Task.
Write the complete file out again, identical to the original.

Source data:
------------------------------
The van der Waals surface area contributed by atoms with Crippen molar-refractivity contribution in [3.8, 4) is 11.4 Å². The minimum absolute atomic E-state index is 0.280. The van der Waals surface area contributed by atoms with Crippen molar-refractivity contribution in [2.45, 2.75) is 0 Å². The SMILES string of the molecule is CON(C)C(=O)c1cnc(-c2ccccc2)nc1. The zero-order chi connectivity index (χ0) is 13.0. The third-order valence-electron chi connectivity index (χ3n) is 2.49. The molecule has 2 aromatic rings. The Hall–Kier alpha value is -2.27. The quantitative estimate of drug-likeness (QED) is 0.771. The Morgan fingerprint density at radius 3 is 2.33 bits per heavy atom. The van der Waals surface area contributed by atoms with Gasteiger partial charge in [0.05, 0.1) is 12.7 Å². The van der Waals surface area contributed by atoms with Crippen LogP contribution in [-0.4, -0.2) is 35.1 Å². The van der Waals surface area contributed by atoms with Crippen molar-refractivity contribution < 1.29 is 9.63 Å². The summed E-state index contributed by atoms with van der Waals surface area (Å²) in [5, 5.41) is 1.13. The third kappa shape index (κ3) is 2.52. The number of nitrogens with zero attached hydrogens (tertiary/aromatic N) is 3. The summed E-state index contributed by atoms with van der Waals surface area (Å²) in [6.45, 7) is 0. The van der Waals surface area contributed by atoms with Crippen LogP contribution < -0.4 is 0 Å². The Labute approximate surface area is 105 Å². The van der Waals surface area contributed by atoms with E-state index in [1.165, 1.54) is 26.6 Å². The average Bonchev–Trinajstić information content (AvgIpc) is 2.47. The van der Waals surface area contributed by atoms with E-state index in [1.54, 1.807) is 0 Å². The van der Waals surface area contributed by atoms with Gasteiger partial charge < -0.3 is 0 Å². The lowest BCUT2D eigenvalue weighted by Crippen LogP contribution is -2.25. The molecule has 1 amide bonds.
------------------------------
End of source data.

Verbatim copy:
The van der Waals surface area contributed by atoms with Crippen molar-refractivity contribution in [3.8, 4) is 11.4 Å². The minimum absolute atomic E-state index is 0.280. The van der Waals surface area contributed by atoms with Crippen molar-refractivity contribution in [2.45, 2.75) is 0 Å². The SMILES string of the molecule is CON(C)C(=O)c1cnc(-c2ccccc2)nc1. The zero-order chi connectivity index (χ0) is 13.0. The third-order valence-electron chi connectivity index (χ3n) is 2.49. The molecule has 2 aromatic rings. The Hall–Kier alpha value is -2.27. The quantitative estimate of drug-likeness (QED) is 0.771. The Morgan fingerprint density at radius 3 is 2.33 bits per heavy atom. The van der Waals surface area contributed by atoms with Gasteiger partial charge in [0.05, 0.1) is 12.7 Å². The van der Waals surface area contributed by atoms with Crippen LogP contribution in [-0.4, -0.2) is 35.1 Å². The van der Waals surface area contributed by atoms with Crippen molar-refractivity contribution < 1.29 is 9.63 Å². The summed E-state index contributed by atoms with van der Waals surface area (Å²) in [5, 5.41) is 1.13. The third kappa shape index (κ3) is 2.52. The number of nitrogens with zero attached hydrogens (tertiary/aromatic N) is 3. The summed E-state index contributed by atoms with van der Waals surface area (Å²) in [6.45, 7) is 0. The van der Waals surface area contributed by atoms with Crippen LogP contribution < -0.4 is 0 Å². The Labute approximate surface area is 105 Å². The van der Waals surface area contributed by atoms with E-state index in [1.165, 1.54) is 26.6 Å². The average Bonchev–Trinajstić information content (AvgIpc) is 2.47. The van der Waals surface area contributed by atoms with E-state index in [1.54, 1.807) is 0 Å². The van der Waals surface area contributed by atoms with Gasteiger partial charge < -0.3 is 0 Å². The lowest BCUT2D eigenvalue weighted by Crippen LogP contribution is -2.25. The molecule has 1 amide bonds.